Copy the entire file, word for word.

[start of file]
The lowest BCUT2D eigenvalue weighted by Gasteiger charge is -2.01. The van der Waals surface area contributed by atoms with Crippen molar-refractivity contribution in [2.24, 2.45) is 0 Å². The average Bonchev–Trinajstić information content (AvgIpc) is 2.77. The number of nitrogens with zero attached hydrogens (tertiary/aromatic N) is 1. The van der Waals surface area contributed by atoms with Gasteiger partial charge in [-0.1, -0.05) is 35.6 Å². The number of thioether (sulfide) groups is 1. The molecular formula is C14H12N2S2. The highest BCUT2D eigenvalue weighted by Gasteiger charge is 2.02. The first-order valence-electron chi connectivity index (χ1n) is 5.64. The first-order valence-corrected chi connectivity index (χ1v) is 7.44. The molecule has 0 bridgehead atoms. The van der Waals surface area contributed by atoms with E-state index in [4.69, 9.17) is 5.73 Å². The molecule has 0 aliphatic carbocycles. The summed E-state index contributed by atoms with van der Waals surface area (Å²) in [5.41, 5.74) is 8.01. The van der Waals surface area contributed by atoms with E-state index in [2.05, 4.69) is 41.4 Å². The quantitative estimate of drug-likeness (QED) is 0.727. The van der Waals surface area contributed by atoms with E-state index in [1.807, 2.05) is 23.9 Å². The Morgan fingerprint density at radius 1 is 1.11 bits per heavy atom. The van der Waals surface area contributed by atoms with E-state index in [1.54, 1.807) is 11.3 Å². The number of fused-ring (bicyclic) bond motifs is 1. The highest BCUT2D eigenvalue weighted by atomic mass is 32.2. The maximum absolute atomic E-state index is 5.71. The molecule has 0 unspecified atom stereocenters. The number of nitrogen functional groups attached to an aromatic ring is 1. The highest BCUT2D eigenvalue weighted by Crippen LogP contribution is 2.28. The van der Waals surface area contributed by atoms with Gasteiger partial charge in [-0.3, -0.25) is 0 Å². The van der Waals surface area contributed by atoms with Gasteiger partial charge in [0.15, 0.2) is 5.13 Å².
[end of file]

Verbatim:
The lowest BCUT2D eigenvalue weighted by Gasteiger charge is -2.01. The van der Waals surface area contributed by atoms with Crippen molar-refractivity contribution in [2.24, 2.45) is 0 Å². The average Bonchev–Trinajstić information content (AvgIpc) is 2.77. The number of nitrogens with zero attached hydrogens (tertiary/aromatic N) is 1. The van der Waals surface area contributed by atoms with Gasteiger partial charge in [-0.1, -0.05) is 35.6 Å². The number of thioether (sulfide) groups is 1. The molecular formula is C14H12N2S2. The highest BCUT2D eigenvalue weighted by Gasteiger charge is 2.02. The first-order valence-electron chi connectivity index (χ1n) is 5.64. The first-order valence-corrected chi connectivity index (χ1v) is 7.44. The molecule has 0 bridgehead atoms. The van der Waals surface area contributed by atoms with E-state index in [4.69, 9.17) is 5.73 Å². The molecule has 0 aliphatic carbocycles. The summed E-state index contributed by atoms with van der Waals surface area (Å²) in [5.41, 5.74) is 8.01. The van der Waals surface area contributed by atoms with E-state index in [2.05, 4.69) is 41.4 Å². The quantitative estimate of drug-likeness (QED) is 0.727. The van der Waals surface area contributed by atoms with E-state index in [1.807, 2.05) is 23.9 Å². The Morgan fingerprint density at radius 1 is 1.11 bits per heavy atom. The van der Waals surface area contributed by atoms with E-state index in [1.54, 1.807) is 11.3 Å². The number of fused-ring (bicyclic) bond motifs is 1. The highest BCUT2D eigenvalue weighted by atomic mass is 32.2. The maximum absolute atomic E-state index is 5.71. The molecule has 0 unspecified atom stereocenters. The number of nitrogen functional groups attached to an aromatic ring is 1. The highest BCUT2D eigenvalue weighted by Crippen LogP contribution is 2.28. The van der Waals surface area contributed by atoms with Gasteiger partial charge in [-0.3, -0.25) is 0 Å². The van der Waals surface area contributed by atoms with Gasteiger partial charge in [0.15, 0.2) is 5.13 Å².